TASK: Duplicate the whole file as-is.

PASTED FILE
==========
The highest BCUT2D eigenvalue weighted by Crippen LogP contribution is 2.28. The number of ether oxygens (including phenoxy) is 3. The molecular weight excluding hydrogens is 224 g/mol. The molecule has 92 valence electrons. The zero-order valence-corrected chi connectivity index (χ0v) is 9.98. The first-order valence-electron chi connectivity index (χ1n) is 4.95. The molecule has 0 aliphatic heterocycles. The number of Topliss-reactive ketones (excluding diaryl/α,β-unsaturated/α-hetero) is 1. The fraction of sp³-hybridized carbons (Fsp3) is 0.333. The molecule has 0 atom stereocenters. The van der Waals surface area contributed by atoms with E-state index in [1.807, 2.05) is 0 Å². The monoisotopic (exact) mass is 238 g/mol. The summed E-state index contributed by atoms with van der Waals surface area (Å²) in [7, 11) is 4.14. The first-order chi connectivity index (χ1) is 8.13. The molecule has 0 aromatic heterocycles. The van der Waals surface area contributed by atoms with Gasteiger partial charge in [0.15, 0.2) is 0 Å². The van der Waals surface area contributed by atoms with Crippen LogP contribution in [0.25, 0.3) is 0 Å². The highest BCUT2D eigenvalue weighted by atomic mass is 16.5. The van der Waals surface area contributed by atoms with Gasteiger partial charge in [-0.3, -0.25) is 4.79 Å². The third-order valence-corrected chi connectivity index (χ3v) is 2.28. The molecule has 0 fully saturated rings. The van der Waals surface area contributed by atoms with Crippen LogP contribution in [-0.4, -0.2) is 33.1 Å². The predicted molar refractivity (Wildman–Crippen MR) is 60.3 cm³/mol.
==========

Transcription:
The highest BCUT2D eigenvalue weighted by Crippen LogP contribution is 2.28. The number of ether oxygens (including phenoxy) is 3. The molecular weight excluding hydrogens is 224 g/mol. The molecule has 92 valence electrons. The zero-order valence-corrected chi connectivity index (χ0v) is 9.98. The first-order valence-electron chi connectivity index (χ1n) is 4.95. The molecule has 0 aliphatic heterocycles. The number of Topliss-reactive ketones (excluding diaryl/α,β-unsaturated/α-hetero) is 1. The fraction of sp³-hybridized carbons (Fsp3) is 0.333. The molecule has 0 atom stereocenters. The van der Waals surface area contributed by atoms with E-state index in [1.807, 2.05) is 0 Å². The monoisotopic (exact) mass is 238 g/mol. The summed E-state index contributed by atoms with van der Waals surface area (Å²) in [7, 11) is 4.14. The first-order chi connectivity index (χ1) is 8.13. The molecule has 0 aromatic heterocycles. The van der Waals surface area contributed by atoms with Gasteiger partial charge in [0.15, 0.2) is 0 Å². The van der Waals surface area contributed by atoms with Crippen LogP contribution in [0.25, 0.3) is 0 Å². The highest BCUT2D eigenvalue weighted by atomic mass is 16.5. The van der Waals surface area contributed by atoms with Gasteiger partial charge in [-0.3, -0.25) is 4.79 Å². The third-order valence-corrected chi connectivity index (χ3v) is 2.28. The molecule has 0 fully saturated rings. The van der Waals surface area contributed by atoms with Crippen LogP contribution in [-0.4, -0.2) is 33.1 Å². The predicted molar refractivity (Wildman–Crippen MR) is 60.3 cm³/mol.